When you’re shopping for auto insurance, one of the things you’ll be paying for in Louisiana is uninsured and underinsured motorist coverage.
But what is uninsured motorist coverage, and why do you need it? Uninsured motorist insurance, also known as UMI, is an added insurance protection in case of accidents. UMI will protect you in accidents caused by:
- Another driver who doesn’t have insurance
- A driver who doesn’t have enough insurance to cover the damages they caused
- A driver whose insurance company denies your claims or goes bankrupt
In some states, uninsured motorist insurance is required in order to drive. In Louisiana, for example, insurance companies are required to include UMI in their policies, and drivers must opt out in writing if they choose not to have it.
If you think your chances of encountering an uninsured driver are extremely low, think again. The Louisiana Department of Insurance estimates that 15% of drivers in Louisiana don’t carry required insurance on their vehicles.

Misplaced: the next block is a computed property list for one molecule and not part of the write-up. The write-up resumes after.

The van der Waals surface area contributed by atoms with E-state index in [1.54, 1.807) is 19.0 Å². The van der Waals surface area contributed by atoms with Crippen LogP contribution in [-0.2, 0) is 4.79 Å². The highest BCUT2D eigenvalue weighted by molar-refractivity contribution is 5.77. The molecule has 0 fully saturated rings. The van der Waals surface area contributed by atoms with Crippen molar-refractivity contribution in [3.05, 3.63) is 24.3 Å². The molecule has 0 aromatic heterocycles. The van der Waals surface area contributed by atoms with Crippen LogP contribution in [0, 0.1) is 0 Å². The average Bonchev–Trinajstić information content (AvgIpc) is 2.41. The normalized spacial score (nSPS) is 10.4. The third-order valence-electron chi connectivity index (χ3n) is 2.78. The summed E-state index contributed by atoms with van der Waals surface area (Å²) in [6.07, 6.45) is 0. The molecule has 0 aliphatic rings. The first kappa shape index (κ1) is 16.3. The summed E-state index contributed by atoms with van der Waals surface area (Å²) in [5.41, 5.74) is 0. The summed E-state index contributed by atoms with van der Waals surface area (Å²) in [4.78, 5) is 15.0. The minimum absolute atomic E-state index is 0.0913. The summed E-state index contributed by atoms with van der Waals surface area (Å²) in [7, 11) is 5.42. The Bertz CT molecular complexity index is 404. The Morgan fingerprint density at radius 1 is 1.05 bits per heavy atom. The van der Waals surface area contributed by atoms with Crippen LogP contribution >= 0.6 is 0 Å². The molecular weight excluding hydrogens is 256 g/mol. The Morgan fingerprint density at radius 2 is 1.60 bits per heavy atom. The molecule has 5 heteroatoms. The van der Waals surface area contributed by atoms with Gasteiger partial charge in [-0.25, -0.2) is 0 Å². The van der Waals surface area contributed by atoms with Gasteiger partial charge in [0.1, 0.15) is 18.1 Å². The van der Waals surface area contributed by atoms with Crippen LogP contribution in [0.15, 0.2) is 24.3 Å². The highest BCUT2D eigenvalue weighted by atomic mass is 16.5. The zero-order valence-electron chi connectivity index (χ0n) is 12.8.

That means if you are in an accident, there’s a 15% chance that the other driver doesn’t have insurance.Since this type of coverage is not required, you might be wondering if you need the extra coverage.
It depends. To determine whether UMI is right for you, ask yourself these questions:
- Do you have good health insurance that would cover any injuries you sustain in an accident with an uninsured driver?
- Will you have to pay an extremely high deductible to get health coverage?
- Do you have other insurance in your auto policy – like expanded collision coverage – that would pay for car damages you sustain in an accident with an uninsured driver?
- How high is your deductible for collision coverage?
If the answer to most of these questions is no, you may want to consider uninsured motorist coverage.If you decide to go with UMI, Louisiana law requires drivers to carry at least the following:
- $15,000 per person for bodily injury coverage
- $30,000 per accident
- $25,000 for property damage liability coverage
Your uninsured motorist coverage must be at least equal to your liability coverage, unless you choose lower amounts or coverage only for economic losses, not pain and suffering. (In which case you also have to opt out in writing.)Auto insurance policies can be extremely convoluted, so make sure you understand the process before making any big decisions.
If you’ve been injured in a car accident and have questions about your insurance coverage, contact Wright Gray personal injury attorneys for a consultation.